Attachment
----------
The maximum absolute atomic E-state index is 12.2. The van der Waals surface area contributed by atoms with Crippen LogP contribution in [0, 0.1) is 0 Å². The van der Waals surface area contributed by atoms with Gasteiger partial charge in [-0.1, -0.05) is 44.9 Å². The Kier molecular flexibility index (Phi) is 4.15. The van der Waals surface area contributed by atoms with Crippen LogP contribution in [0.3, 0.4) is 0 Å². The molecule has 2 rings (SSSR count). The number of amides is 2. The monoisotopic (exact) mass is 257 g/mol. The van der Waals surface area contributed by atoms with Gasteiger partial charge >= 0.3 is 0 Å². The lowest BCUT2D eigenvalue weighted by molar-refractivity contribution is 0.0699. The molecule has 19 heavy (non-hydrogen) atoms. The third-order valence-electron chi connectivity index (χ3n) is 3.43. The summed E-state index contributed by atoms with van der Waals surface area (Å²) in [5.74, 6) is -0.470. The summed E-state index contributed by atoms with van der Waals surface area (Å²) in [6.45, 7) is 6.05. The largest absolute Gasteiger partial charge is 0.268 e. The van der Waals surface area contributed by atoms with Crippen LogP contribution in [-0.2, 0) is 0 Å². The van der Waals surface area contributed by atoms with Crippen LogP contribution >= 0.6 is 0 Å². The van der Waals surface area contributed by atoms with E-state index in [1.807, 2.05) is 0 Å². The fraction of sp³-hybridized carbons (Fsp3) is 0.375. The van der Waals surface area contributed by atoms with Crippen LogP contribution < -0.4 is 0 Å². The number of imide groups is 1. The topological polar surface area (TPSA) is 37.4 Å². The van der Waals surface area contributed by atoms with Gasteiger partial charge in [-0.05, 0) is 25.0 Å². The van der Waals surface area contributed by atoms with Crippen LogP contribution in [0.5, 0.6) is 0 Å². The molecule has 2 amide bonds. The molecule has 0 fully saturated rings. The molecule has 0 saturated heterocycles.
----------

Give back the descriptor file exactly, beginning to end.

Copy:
The maximum absolute atomic E-state index is 12.2. The van der Waals surface area contributed by atoms with Crippen LogP contribution in [0, 0.1) is 0 Å². The van der Waals surface area contributed by atoms with Gasteiger partial charge in [-0.1, -0.05) is 44.9 Å². The Kier molecular flexibility index (Phi) is 4.15. The van der Waals surface area contributed by atoms with Crippen LogP contribution in [0.3, 0.4) is 0 Å². The molecule has 2 rings (SSSR count). The number of amides is 2. The monoisotopic (exact) mass is 257 g/mol. The van der Waals surface area contributed by atoms with Gasteiger partial charge >= 0.3 is 0 Å². The lowest BCUT2D eigenvalue weighted by molar-refractivity contribution is 0.0699. The molecule has 19 heavy (non-hydrogen) atoms. The third-order valence-electron chi connectivity index (χ3n) is 3.43. The summed E-state index contributed by atoms with van der Waals surface area (Å²) in [5.74, 6) is -0.470. The summed E-state index contributed by atoms with van der Waals surface area (Å²) in [6.45, 7) is 6.05. The largest absolute Gasteiger partial charge is 0.268 e. The van der Waals surface area contributed by atoms with Crippen LogP contribution in [-0.2, 0) is 0 Å². The van der Waals surface area contributed by atoms with Crippen LogP contribution >= 0.6 is 0 Å². The van der Waals surface area contributed by atoms with E-state index in [1.807, 2.05) is 0 Å². The fraction of sp³-hybridized carbons (Fsp3) is 0.375. The van der Waals surface area contributed by atoms with Crippen LogP contribution < -0.4 is 0 Å². The number of imide groups is 1. The topological polar surface area (TPSA) is 37.4 Å². The van der Waals surface area contributed by atoms with Gasteiger partial charge in [-0.05, 0) is 25.0 Å². The van der Waals surface area contributed by atoms with Crippen LogP contribution in [0.5, 0.6) is 0 Å². The molecule has 2 amide bonds. The molecule has 0 fully saturated rings. The molecule has 0 saturated heterocycles.